President Trump on Thursday said he was willing to give North Korean dictator Kim Jong Un “the benefit of the doubt” over his threat to pull out of next month’s planned summit, insisting the talks could still take place.
“Nothing has changed that we know of. We have not been told anything. We’ll see what happens. If it happens it happens, if it doesn’t we’ll go on to the next step. I want to give them the benefit of the doubt,” he said.
His administration, he said, was still preparing for the June 12 sitdown in Singapore.
“Our people are literally dealing them now, making preparations,” he said, while striking a philosophical tone.
“ If we don’t have it, that will be very interesting. My attitude is whatever happens, happens. Perhaps he doesn’t want to do it. [But] we are continuing to negotiate in terms of location, where to meet,” the president said while meeting with NATO chief Jens Stoltenberg, the former Prime Minister of Norway.
The president also repeated his demand that the North eliminate its nuclear weapons program — and also seemed to suggest that Kim’s newly belligerent stance could have been prompted by Chinese President Xi Jinping because Kim had a recent meeting with XI.
Earlier, the White House said again that Trump remained ready to meet with Kim despite the rogue regime’s defiant stance.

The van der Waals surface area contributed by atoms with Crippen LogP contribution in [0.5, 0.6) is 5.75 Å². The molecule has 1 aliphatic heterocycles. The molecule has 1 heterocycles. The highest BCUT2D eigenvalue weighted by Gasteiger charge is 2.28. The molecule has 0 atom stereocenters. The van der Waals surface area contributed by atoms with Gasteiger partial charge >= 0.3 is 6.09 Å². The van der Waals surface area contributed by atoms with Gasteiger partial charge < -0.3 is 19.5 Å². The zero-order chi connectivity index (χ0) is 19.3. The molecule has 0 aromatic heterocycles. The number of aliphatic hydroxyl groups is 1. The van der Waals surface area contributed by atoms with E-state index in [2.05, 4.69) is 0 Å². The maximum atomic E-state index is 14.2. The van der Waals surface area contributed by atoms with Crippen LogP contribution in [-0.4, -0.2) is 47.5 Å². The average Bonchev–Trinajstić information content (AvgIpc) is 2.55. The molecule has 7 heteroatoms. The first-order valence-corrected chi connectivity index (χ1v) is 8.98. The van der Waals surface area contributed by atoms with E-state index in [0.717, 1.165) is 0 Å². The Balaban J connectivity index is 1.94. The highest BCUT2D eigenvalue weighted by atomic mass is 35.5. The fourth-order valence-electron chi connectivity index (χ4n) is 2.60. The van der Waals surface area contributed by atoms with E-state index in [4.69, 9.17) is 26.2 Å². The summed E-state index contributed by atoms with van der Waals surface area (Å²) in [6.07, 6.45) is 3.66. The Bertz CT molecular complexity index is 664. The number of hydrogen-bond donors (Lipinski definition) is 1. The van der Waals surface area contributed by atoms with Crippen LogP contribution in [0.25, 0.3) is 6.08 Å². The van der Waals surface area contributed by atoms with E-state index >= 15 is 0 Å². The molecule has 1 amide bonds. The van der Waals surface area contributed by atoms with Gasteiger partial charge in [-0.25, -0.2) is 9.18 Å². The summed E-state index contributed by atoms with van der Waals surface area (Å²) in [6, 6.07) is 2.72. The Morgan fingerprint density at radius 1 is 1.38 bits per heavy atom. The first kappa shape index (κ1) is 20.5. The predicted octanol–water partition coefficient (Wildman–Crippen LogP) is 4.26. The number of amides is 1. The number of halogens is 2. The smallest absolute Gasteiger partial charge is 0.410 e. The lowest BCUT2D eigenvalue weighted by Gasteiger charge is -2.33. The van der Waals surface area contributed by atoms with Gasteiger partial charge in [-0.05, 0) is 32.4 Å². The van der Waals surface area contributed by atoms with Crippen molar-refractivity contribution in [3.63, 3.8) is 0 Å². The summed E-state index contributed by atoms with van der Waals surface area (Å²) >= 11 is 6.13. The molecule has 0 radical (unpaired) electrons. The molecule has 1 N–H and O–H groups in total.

“Look, the president is prepared and will be ready to meet, and we’re continuing to move forward with the preparations at this point,” spokeswoman Sarah Huckabee Sanders told reporters.
“I can tell you what we’re doing and we’re continuing to move forward in preparations. And the president, as we’ve said all along, will be prepared and ready to meet, and there’s really not a lot to add beyond that point.”
Trump and his team have a daunting to-do list to work through as they prepare for next month’s possible summit in Singapore.
The North threw a monkey wrench into plans for the talks this week, criticizing long-planned military drills that the US and South Korea are conducting.
Kim’s regime also slammed the administration’s demand that the North unilaterally eliminate its nuclear weapons program — and threatened to pull out of the June 12 sitdown.